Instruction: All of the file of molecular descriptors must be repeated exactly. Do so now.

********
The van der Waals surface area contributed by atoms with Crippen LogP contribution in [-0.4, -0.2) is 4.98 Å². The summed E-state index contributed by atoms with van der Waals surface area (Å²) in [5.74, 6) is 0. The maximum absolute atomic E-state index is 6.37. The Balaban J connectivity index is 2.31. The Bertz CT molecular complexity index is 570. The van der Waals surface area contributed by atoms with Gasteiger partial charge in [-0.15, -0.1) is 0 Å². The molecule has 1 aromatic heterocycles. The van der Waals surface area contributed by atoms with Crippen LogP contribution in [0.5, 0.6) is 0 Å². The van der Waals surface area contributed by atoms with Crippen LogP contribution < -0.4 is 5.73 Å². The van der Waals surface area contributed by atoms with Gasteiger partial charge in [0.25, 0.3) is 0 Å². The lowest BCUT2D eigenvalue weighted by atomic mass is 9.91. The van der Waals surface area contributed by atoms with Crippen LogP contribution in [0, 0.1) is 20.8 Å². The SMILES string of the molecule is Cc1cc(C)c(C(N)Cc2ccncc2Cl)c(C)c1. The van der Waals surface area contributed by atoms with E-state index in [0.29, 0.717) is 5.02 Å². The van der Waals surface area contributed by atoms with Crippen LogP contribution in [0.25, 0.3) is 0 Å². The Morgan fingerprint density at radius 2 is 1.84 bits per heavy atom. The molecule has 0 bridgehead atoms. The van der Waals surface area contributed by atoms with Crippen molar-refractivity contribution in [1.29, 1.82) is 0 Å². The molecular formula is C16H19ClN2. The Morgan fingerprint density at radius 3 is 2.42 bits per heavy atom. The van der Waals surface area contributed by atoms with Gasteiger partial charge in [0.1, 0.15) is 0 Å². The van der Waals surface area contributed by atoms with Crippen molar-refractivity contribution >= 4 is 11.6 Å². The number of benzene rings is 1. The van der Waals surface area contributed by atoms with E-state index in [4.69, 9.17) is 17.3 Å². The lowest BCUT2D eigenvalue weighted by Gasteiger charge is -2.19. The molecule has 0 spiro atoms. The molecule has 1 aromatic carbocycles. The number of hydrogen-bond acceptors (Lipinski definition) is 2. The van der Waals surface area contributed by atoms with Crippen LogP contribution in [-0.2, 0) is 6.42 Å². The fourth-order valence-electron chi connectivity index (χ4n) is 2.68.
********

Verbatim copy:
The van der Waals surface area contributed by atoms with Crippen LogP contribution in [-0.4, -0.2) is 4.98 Å². The summed E-state index contributed by atoms with van der Waals surface area (Å²) in [5.74, 6) is 0. The maximum absolute atomic E-state index is 6.37. The Balaban J connectivity index is 2.31. The Bertz CT molecular complexity index is 570. The van der Waals surface area contributed by atoms with Gasteiger partial charge in [-0.15, -0.1) is 0 Å². The molecule has 1 aromatic heterocycles. The van der Waals surface area contributed by atoms with Crippen LogP contribution in [0.5, 0.6) is 0 Å². The van der Waals surface area contributed by atoms with Crippen LogP contribution < -0.4 is 5.73 Å². The van der Waals surface area contributed by atoms with Gasteiger partial charge in [0.25, 0.3) is 0 Å². The lowest BCUT2D eigenvalue weighted by atomic mass is 9.91. The van der Waals surface area contributed by atoms with Crippen LogP contribution in [0, 0.1) is 20.8 Å². The SMILES string of the molecule is Cc1cc(C)c(C(N)Cc2ccncc2Cl)c(C)c1. The van der Waals surface area contributed by atoms with E-state index in [0.29, 0.717) is 5.02 Å². The van der Waals surface area contributed by atoms with Crippen LogP contribution in [0.25, 0.3) is 0 Å². The Morgan fingerprint density at radius 2 is 1.84 bits per heavy atom. The molecule has 0 bridgehead atoms. The van der Waals surface area contributed by atoms with Crippen molar-refractivity contribution in [1.29, 1.82) is 0 Å². The molecular formula is C16H19ClN2. The Morgan fingerprint density at radius 3 is 2.42 bits per heavy atom. The van der Waals surface area contributed by atoms with Gasteiger partial charge in [0.1, 0.15) is 0 Å². The van der Waals surface area contributed by atoms with Crippen molar-refractivity contribution >= 4 is 11.6 Å². The number of benzene rings is 1. The van der Waals surface area contributed by atoms with E-state index in [4.69, 9.17) is 17.3 Å². The lowest BCUT2D eigenvalue weighted by Gasteiger charge is -2.19. The molecule has 0 spiro atoms. The molecule has 1 aromatic carbocycles. The number of hydrogen-bond acceptors (Lipinski definition) is 2. The van der Waals surface area contributed by atoms with Crippen LogP contribution in [-0.2, 0) is 6.42 Å². The fourth-order valence-electron chi connectivity index (χ4n) is 2.68.